Scientists based at Bayer HealthCare's U.S. Innovation Center in San Francisco's Mission Bay will work with Children’s Hospital researchers and have formed a joint steering committee to coordinate the research efforts which will be funded by Bayer.
Approximately 5% of the world's population carries trait genes for hemoglobin disorders, mainly sickle cell anemia and thalassemia, according to the World Health Organization. The exact number of people living with sickle cell anemia worldwide or in the U.S. is unknown but the Center for Disease Control estimates sickle cell anemia affects between 90,000 and 100,000 Americans.
"We believe that the expertise of Children’s Hospital researchers' in sickle cell anemia combined with Bayer's expertise in developing therapies for blood diseases will pave the way for innovative research projects that will help improve our understanding in this area and can lead to new treatment options for patients suffering from this rare disease," said Prof. Dr. Andreas Busch, member of the Bayer HealthCare Executive Committee and Head of Global Drug Discovery. "We believe such collaborations between industry and academia can speed up the development of innovative treatments in areas with high unmet medical need."
"Children's Hospital & Research Center Oakland has long been committed to helping this particular patient population and with Bayer's proven expertise in drug development we can help to bring new treatments to the benefit of these patients in a timely manner," said Dr. Elliott Vichinsky, head of the hematology oncology department at Children's Hospital.
As part of the company's overall innovation strategy, Bayer is expanding its collaborative relationships with academia and life science firms all over the world. In the U.S. a dedicated team of scientists at the company's U.S. Innovation Center in San Francisco is charged with identifying and facilitating discovery stage research collaborations for the company.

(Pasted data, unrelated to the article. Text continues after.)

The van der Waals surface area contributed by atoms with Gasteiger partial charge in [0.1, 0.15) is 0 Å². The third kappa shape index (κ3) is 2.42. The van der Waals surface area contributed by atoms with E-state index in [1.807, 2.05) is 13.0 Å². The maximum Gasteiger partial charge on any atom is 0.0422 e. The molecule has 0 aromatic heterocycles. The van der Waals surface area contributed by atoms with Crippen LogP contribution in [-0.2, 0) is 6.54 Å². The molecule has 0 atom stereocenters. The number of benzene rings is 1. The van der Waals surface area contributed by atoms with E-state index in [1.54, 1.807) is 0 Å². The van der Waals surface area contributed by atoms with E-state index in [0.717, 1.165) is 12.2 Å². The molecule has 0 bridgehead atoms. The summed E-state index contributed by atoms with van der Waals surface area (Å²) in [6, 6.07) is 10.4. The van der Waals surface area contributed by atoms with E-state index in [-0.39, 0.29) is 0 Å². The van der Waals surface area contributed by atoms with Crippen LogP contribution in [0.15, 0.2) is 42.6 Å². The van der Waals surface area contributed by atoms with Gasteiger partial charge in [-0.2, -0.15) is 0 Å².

About sickle cell anemia
Sickle cell anemia is an inherited blood disorder that affects red blood cells. People with sickle cell anemia have a mutation in their hemoglobin gene that results in red blood cells that contain an abnormal type of hemoglobin. Sometimes these red blood cells do not bind oxygen properly, become sickle-shaped and have difficulty passing through small blood vessels. When sickle-shaped cells block small blood vessels, less blood can reach that part of the body. Tissues that do not receive an adequate blood flow eventually suffer damage. This is what causes the complications of sickle cell anemia. The recurrent pain caused by the disease can interfere with many aspects of the patient's social life, including education and employment. There is currently no cure for this rare blood disease. An estimated 100,000 people in the U.S. live with sickle cell anemia and millions are affected globally.
About the Children's Hospital & Research Center Oakland
The Children's Hospital & Research Center Oakland is home to the largest sickle cell and thalassemia program in the western United States. The comprehensive program includes inpatient and outpatient services, and although a pediatric institution also takes care of a growing population of adult patients affected by the diseases. The red blood cell laboratory (www.rbclab.com) at Children's Hospital Research Institute headed by Dr. Frans Kuypers, partners with the hematology department to find new treatment options for sickle cell disease and thalassemia.
About Bayer HealthCare
The Bayer Group is a global enterprise with core competencies in the fields of health care, agriculture and high-tech materials. Bayer HealthCare, a subgroup of Bayer AG with annual sales of EUR 18.6 billion (2012), is one of the world’s leading, innovative companies in the healthcare and medical products industry and is based in Leverkusen, Germany. The company combines the global activities of the Animal Health, Consumer Care, Medical Care and Pharmaceuticals divisions. Bayer HealthCare's aim is to discover, develop, manufacture and market products that will improve human and animal health worldwide. Bayer HealthCare has a global workforce of 55,300 employees (Dec 31, 2012) and is represented in more than 100 countries.